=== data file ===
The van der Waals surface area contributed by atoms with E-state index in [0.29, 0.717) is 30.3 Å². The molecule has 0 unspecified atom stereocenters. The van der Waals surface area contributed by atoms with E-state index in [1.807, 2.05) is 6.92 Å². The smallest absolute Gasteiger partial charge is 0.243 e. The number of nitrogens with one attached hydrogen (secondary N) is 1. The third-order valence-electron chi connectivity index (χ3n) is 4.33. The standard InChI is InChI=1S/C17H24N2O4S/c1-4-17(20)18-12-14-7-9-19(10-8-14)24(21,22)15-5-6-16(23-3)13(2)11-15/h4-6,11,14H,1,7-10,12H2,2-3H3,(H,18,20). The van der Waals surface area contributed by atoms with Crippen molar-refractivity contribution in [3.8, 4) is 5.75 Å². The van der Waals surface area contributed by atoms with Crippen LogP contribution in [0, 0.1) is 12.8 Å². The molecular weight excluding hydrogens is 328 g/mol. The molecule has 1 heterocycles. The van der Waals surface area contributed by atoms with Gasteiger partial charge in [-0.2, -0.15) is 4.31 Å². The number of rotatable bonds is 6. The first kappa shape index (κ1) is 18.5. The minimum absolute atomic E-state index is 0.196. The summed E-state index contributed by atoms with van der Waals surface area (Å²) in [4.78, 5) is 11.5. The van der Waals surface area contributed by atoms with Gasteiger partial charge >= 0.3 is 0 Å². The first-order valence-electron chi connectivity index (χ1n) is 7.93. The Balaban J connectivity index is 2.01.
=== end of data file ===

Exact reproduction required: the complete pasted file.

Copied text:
The van der Waals surface area contributed by atoms with E-state index in [0.29, 0.717) is 30.3 Å². The molecule has 0 unspecified atom stereocenters. The van der Waals surface area contributed by atoms with E-state index in [1.807, 2.05) is 6.92 Å². The smallest absolute Gasteiger partial charge is 0.243 e. The number of nitrogens with one attached hydrogen (secondary N) is 1. The third-order valence-electron chi connectivity index (χ3n) is 4.33. The standard InChI is InChI=1S/C17H24N2O4S/c1-4-17(20)18-12-14-7-9-19(10-8-14)24(21,22)15-5-6-16(23-3)13(2)11-15/h4-6,11,14H,1,7-10,12H2,2-3H3,(H,18,20). The van der Waals surface area contributed by atoms with Crippen molar-refractivity contribution in [3.8, 4) is 5.75 Å². The van der Waals surface area contributed by atoms with Crippen LogP contribution in [0, 0.1) is 12.8 Å². The molecular weight excluding hydrogens is 328 g/mol. The molecule has 1 heterocycles. The van der Waals surface area contributed by atoms with Gasteiger partial charge in [-0.2, -0.15) is 4.31 Å². The number of rotatable bonds is 6. The first kappa shape index (κ1) is 18.5. The minimum absolute atomic E-state index is 0.196. The summed E-state index contributed by atoms with van der Waals surface area (Å²) in [4.78, 5) is 11.5. The van der Waals surface area contributed by atoms with Gasteiger partial charge >= 0.3 is 0 Å². The first-order valence-electron chi connectivity index (χ1n) is 7.93. The Balaban J connectivity index is 2.01.